Stephen Florian, the University of Malta lecturer who outed a transgender person yesterday on Facebook, could be prosecuted and face a fine of between €1,000 and €5,000.
Mr Florian, a high ranking member of Ghaqda Patrijotti Maltin, took to Facebook yesterday to single out Alex Caruana, a transgender man who was one of three counter protesters against the so-called ‘patriots’ who organised a protest walk that took place last Sunday.
Outrage was expressed far and wide yesterday after Mr Florian took to the social media to give a gender history of Caruana’s gender history, an act that has been made illegal following recent changes to the law.
Contacted yesterday for its opinion on the matter, a spokesperson for Civil Liberties Minister Helena Dalli, pointed out that Mr Florian’s actions could very well be prosecutable.
The spokesperson cited Article 11 (1) from the Gender Identity law which stipulates, “Whosoever shall knowingly expose any person who has availed of the provisions of this Act, or shall insult or revile a person, shall upon conviction be liable to a fine of not less than one thousand euro (€1,000) and not exceeding five thousand euro (€5,000).”
According to the spokesperson, the Article was intentionally included in the law to cover cases where “the exposure of the person’s sexual identity is used to undermine that person’s democratic and civil rights that emanate from this or any other law”.
This means that the university lecturer, who teaches at the Faculty of Arts, could be liable to prosecution.
Alex Caruana, who was one of the three people participating in a counter protest against the so-called Maltese Patriots, has become the latest target for the far-right group, led by their ringleader Henry Battistino. The Facebook post which instigated a barrage of hateful remarks was posted by Mr Florian and shared on the patriot’s group.
Mr Florian yesterday wrote on his Facebook page: “The right to pray and our right to know the whole truth. Time to get to know who Alex Caruana is and was. This girl, who now calls herself Alexander, was one of the three atheists who came to photobomb the protest.”
His post, which was accompanied by a photo of Alex with a friend from Moviment Graffiti, was inundated with sexist and racist remarks by the ‘patriots’ supporters. Some even posted photos of homosexuals being killed by being thrown from a building by Muslim extremists, as well as man having his dreadlocks (which Mr Caruana also has) being forcefully removed.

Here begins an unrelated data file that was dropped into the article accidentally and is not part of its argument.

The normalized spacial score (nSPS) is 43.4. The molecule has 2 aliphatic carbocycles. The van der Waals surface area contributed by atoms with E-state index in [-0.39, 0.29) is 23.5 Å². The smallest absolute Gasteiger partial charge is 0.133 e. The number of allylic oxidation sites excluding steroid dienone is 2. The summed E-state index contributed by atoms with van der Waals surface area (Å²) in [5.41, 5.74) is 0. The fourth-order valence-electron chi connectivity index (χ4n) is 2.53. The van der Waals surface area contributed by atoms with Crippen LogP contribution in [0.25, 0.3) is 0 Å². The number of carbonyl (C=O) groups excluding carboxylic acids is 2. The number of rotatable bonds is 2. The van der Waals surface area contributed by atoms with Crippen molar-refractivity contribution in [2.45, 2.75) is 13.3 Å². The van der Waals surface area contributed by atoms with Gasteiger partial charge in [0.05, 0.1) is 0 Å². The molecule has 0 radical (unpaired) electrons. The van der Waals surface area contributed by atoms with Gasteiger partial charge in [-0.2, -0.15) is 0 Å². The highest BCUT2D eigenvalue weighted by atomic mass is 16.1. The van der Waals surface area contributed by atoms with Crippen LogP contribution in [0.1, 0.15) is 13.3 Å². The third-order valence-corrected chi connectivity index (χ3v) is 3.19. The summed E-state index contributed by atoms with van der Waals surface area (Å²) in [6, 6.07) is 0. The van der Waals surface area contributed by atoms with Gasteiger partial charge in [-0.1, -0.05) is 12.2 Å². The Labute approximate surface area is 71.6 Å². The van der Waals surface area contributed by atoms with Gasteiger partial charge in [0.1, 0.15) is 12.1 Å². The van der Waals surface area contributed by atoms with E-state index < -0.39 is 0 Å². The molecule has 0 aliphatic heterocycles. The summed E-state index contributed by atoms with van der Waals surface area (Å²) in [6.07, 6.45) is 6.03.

Last Sunday, Ghaqda Patrijotti Maltin organised a protest March against the setting up of Mosques and to express what they described as 'solidarity' with the people of Qawra and Bugibba. Alex Caruana, together with two other counter protestors went to the event carrying placards preaching 'Love is the answer' and called on the Maltese to support freedom of religion.
"Every time I disagree with them, they fall back on the argument that I'm trans. It is as if one does not fall under their category – white, Maltese and Christian – you don't have the right to speak," Mr Caruana said in comments to The Malta Independent on Sunday.
Asked if these bullying tactics had affected him personally, Alex Caruana said this would have affected him a year ago, when he was in his early stages of his transition. But he has now grown immune to such offences.
"I am strong now. But I might not have been able to be so resistant a year ago. Transsexuality is a challenging thing and there are others who are transitioning and are still weak. It is for them I am worried," Mr Caruana said.
Minister for Education and Employment, Evarist Bartolo took to Facebook to condemn the attack by the so-called 'patriots' against Alex Caruana. "These attacks are absolutely unacceptable, all of this because this student decided to favour respect towards other cultures and religions."
He also added that the work of an educator is to civilize, and not to instigate hatred.
Meanwhile, Chairman of Alternattiva Demokratika Arnold Cassola described yesterday’s social media incident as a shameless spreading of hatred. "Very worrying for the future of the country when coming from someone who has had a sound cultural and educational formation," he said in a Facebook post.
Lecturer Stephen Florian has apologised to Alex Caruana after a post he uploaded on Facebook in which he exposed Mr Caruana as a transgender person.
In a statement, he said that he never had problems with LGBTI people.
He admitted that he made an error of judgement by writing the post and had no intention to appear homophobic. He said he suspected a media plot when atheists turned up at the protest organised by a group who call themselves Patrijotti Maltin, and this is why “I wrote what I wrote”.
The protest was against the opening of a Muslim Centre in Bugibba.
“I understand that in a political war any uncertainty is used for character assassination, and so I take responsibility,” he said.
He said the dialogue that has been opened with the Malta Muslim Council will lead to the desired results.